“And of course they seized upon the fact that I talked about the same matter at Southern, in an effort to inflame folks. They take it out of context. If you looked at the entire video (of my speech) and saw what I said before and what I said after that statement, you would know that I am not talking about releasing any inmates.
“I’m talking about adopting new strategies that have been successfully adopted in other conservative states like Texas, South Carolina, and Georgia to reduce the number of inmates they’re having to keep in their prisons. And to save money. You can do it without threatening public safety. But you do it with working with the sheriffs, with the DAs, with the secretary of the Department of Corrections.
“You focus on non-violent offenders. You make sure there’s more pretrial diversion available, which the DAs are in complete control of, and then you also make sure you have more specialty courts like drugs courts, sobriety courts, mental health courts, veterans courts, where judges and DAs together exercise discretion as to who makes it into those programs and who doesn’t.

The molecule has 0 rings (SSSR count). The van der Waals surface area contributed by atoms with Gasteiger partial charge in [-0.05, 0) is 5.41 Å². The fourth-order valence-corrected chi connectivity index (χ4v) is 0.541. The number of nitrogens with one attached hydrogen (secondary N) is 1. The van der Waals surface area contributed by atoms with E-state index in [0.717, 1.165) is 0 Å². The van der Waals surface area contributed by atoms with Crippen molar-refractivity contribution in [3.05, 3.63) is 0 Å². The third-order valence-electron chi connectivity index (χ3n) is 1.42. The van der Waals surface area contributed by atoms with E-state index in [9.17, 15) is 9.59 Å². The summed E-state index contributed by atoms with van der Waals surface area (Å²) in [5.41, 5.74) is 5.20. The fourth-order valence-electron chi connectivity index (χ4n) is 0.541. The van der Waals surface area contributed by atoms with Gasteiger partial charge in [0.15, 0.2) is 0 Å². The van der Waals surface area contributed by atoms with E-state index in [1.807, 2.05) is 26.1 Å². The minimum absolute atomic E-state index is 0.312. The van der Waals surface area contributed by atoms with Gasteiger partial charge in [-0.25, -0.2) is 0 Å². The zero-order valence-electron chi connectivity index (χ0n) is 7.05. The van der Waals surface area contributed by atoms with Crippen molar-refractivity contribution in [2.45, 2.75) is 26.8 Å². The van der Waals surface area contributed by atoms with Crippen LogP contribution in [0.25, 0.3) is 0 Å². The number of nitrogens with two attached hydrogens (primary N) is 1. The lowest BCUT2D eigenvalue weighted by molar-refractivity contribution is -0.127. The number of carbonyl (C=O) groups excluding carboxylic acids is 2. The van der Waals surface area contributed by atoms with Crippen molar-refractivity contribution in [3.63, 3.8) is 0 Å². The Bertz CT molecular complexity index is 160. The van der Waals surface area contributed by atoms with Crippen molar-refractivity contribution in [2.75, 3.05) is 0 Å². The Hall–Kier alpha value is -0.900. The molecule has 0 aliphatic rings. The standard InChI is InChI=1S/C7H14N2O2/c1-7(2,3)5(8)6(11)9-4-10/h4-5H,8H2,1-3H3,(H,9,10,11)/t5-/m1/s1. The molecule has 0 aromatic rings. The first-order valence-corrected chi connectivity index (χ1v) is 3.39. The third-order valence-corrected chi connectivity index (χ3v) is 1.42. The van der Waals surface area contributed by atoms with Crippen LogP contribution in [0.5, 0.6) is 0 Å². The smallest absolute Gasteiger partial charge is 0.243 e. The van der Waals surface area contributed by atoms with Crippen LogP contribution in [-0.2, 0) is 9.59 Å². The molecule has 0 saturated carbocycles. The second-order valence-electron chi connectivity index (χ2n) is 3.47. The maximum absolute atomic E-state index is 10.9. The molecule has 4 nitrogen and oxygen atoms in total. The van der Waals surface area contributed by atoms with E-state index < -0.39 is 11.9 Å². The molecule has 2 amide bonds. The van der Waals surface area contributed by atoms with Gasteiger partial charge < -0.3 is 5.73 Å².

“And you produce a bunch of savings because, over time, your recidivism rates go down; the amount of people that you’re putting in prison goes down. You take a good chunk of that money. You then invest it in additional reentry programs and efforts so that you further reduce recidivism. And you also make sure that you’re doing substance abuse treatment and counseling, as well as mental illness treatment.
“This is what other states have done. We should not aspire to be number one in the nation in incarceration rates. I’ve talked to the Secretary of the Department of Corrections. (He says) that would require us to reduce our inmate population by 5,500, and then we’d be number two to Mississippi.